Path: EDN Asia >> News Centre >> Consumer Electronics >> iPhone 6 doubles as wallet
Consumer Electronics Share print

iPhone 6 doubles as wallet

09 Sep 2014  | Junko Yoshida

Share this page with your friends

Editor's note: The excitement created by the awaited release of Apple's sixth-generation smartphone generated leaks, speculations and rumours. EE Times' Junko Yoshida identifies the inclusion of NFC and the deal Apple has struck with mobile carriers, banks and credit card firms as the biggest game-changer for iPhone 6.

As the drumbeat builds deafeningly towards Apple's launch of iPhone 6 (scheduled on Sept. 9), it feels as though the whole world has already seen the sonogram of Tim Cook's new baby.

Among all the leaks, speculations, and rumours we've heard about iPhone 6, the most interesting, in my humble opinion, is that Apple appears to be, at long last, folding Near Field Communication (NFC) technology into its newest gadgets—iPhone 6 and its new iWatch. According to the Financial Times, the word on the street is that NXP Semiconductors has won that NFC design-in slot.

However, the fascinating aspect of NFC in the iPhone 6 is not so much the technology itself. We know how NFC works—both for mobile payment and its simple pairing ability. In fact, more forward-looking companies, including Korean giant Samsung, integrated NFC in their smartphones and peripherals years ago. But curiously, Apple remained a staunch holdout.

The bigger game-changer, in my mind, which the introduction of iPhone 6 is expected to bring, is a breakthrough Apple has negotiated with mobile carriers, banks and credit card companies.

Apple will be telling financial institutions—for the first time, for a tech company—what it wants in its own mobile wallet business model, instead of getting ignored or pushed around by banks and credit mills whose business is to preserve their own archaic systems and reap the small margins they set up for every transaction fee.

Many software and hardware companies in the high-tech industry have dreamed of mobile wallets for a long time—maybe as long as two decades.

Bill Gates talked about it. Companies like Nokia, Philips Semiconductors (before it became NXP Semiconductors), and Sony subsequently formed the NFC Forum to promote NFC as the key to enable mobile payments.

I even remember covering, at the Cartes IT and security exhibit here back in 2004, Nokia's new NFC-capable mobile handset, a triband camera phone with an NFC "shell" attached. The NFC shell contained Philips Semiconductors' NFC chip, interfacing with NFC radio while directly communicating with a base band processor in the Nokia handset. Well, that was before the smartphone was invented.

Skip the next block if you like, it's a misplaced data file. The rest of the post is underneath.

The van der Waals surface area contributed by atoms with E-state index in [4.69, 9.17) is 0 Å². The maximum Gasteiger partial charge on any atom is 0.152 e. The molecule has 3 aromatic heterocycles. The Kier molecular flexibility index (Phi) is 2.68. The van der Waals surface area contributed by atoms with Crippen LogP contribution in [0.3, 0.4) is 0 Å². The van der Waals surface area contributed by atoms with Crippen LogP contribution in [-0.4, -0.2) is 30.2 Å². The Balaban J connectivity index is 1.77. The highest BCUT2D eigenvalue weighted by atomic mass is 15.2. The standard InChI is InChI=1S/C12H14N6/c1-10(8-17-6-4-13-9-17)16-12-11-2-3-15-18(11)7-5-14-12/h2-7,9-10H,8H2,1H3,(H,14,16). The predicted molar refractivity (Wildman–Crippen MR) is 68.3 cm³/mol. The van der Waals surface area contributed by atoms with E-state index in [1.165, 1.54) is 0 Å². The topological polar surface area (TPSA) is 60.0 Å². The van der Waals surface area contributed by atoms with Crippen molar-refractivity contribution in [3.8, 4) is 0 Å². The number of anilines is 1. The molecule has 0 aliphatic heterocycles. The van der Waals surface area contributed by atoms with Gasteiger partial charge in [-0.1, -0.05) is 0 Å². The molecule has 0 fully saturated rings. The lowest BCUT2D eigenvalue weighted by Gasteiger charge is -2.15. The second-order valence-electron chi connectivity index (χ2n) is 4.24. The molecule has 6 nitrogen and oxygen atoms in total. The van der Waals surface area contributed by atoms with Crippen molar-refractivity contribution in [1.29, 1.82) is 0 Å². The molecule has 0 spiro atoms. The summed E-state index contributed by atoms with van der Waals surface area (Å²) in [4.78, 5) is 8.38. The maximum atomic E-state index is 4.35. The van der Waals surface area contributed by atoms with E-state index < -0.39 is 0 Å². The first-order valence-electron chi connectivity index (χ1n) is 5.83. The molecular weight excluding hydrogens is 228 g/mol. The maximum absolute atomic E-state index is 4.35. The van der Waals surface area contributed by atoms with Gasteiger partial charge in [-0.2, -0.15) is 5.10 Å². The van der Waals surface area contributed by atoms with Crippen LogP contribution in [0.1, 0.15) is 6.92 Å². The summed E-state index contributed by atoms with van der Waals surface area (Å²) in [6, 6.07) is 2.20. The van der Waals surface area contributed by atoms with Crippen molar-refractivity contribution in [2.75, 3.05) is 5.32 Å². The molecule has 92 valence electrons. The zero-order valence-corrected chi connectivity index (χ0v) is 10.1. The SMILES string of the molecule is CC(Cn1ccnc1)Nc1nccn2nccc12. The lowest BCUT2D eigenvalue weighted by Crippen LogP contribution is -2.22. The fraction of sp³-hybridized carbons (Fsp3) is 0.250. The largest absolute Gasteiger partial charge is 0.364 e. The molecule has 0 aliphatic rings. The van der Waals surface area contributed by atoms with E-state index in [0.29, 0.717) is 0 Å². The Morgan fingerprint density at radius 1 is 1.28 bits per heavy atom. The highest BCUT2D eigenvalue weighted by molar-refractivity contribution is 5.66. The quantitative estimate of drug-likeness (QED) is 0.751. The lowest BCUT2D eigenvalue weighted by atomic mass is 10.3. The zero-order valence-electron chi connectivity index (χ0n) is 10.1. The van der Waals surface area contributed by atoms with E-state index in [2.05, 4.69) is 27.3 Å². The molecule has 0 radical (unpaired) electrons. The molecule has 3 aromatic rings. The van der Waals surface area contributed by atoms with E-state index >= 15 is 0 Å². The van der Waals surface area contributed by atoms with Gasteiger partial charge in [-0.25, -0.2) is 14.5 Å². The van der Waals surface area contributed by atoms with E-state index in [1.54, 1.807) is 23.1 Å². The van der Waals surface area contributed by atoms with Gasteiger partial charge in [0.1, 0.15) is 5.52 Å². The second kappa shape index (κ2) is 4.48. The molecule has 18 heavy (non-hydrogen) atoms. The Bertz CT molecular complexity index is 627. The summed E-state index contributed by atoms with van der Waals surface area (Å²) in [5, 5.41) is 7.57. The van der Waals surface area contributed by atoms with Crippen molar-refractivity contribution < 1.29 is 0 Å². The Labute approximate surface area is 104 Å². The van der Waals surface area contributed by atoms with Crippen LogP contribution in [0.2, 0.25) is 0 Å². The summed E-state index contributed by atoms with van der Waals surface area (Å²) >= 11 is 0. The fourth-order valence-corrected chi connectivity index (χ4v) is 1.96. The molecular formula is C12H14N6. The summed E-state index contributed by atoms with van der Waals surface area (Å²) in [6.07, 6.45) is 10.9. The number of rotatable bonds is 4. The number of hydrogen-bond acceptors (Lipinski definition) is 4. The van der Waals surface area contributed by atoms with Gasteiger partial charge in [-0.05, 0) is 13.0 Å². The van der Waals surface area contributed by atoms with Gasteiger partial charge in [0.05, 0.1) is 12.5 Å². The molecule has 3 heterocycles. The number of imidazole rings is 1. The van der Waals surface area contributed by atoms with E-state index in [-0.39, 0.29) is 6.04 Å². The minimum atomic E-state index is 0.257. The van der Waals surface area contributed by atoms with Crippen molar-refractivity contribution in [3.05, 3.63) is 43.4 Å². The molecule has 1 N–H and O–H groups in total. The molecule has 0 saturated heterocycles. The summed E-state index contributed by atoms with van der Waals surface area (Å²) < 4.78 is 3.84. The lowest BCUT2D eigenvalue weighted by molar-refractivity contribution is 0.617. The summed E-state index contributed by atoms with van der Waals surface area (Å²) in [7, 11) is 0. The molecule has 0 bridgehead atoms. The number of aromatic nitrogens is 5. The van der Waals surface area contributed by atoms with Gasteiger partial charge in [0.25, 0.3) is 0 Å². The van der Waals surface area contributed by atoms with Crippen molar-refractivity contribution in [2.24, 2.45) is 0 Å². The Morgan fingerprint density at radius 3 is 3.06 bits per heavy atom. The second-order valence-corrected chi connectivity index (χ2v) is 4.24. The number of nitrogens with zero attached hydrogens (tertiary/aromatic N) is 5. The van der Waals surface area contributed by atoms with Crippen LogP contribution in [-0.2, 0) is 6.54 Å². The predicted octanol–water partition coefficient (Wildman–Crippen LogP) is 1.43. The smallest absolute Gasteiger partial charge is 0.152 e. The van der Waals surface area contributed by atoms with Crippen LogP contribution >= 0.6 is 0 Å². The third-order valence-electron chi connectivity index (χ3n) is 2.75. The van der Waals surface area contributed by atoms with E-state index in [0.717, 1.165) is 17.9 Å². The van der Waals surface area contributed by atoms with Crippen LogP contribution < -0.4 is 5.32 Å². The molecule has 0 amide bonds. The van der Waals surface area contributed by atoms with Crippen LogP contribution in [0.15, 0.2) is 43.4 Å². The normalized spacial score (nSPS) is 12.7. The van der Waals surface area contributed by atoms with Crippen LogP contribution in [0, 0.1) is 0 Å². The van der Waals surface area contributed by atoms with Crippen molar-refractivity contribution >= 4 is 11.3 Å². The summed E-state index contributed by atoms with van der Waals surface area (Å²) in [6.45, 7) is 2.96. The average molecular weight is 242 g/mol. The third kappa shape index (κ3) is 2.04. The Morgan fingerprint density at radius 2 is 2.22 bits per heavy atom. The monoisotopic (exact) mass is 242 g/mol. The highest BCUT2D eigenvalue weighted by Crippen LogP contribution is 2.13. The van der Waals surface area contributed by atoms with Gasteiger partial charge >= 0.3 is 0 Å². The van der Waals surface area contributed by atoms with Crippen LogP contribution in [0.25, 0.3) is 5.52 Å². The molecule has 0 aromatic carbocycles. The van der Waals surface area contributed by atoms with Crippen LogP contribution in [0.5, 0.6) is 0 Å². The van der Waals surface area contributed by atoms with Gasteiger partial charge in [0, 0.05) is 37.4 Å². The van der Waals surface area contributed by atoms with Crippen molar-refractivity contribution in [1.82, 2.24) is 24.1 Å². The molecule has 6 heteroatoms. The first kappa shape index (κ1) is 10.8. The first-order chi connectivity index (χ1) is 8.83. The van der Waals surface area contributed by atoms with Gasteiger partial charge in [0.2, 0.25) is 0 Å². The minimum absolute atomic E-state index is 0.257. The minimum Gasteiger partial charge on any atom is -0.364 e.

Developing NFC technology to enable mobile wallets was the easy part. The tech community created the standard. Semiconductor companies are pumping out NFC chips, and OEMs are integrating them.

Breaking down the wall

The hardest part for tech companies to bring the mobile wallet to Main Street has always been breaking down the brick wall built by banks, credit companies, and mobile operators that cling like barnacles to their own, well-protected businesses.

How and why mobile commerce hasn't happened the way some leading electronics companies originally envisioned is well chronicled in a book, Mobile Commerce 2.0 by my former colleague Majeed Ahmad. (Ahmad was once editor in chief at EE Times Asia.) As the book's subtitle notes, the book is about "Where Payments, Location and Advertising Converge."

1 • 2 Next Page Last Page

Want to more of this to be delivered to you for FREE?

Subscribe to EDN Asia alerts and receive the latest design ideas and product news in your inbox.

Got to make sure you're not a robot. Please enter the code displayed on the right.

Time to activate your subscription - it's easy!

We have sent an activate request to your registerd e-email. Simply click on the link to activate your subscription.

We're doing this to protect your privacy and ensure you successfully receive your e-mail alerts.

Add New Comment
Visitor (To avoid code verification, simply login or register with us. It is fast and free!)
*Verify code:
Tech Impact

Regional Roundup
Control this smart glass with the blink of an eye
K-Glass 2 detects users' eye movements to point the cursor to recognise computer icons or objects in the Internet, and uses winks for commands. The researchers call this interface the "i-Mouse."

GlobalFoundries extends grants to Singapore students
ARM, Tencent Games team up to improve mobile gaming

News | Products | Design Features | Regional Roundup | Tech Impact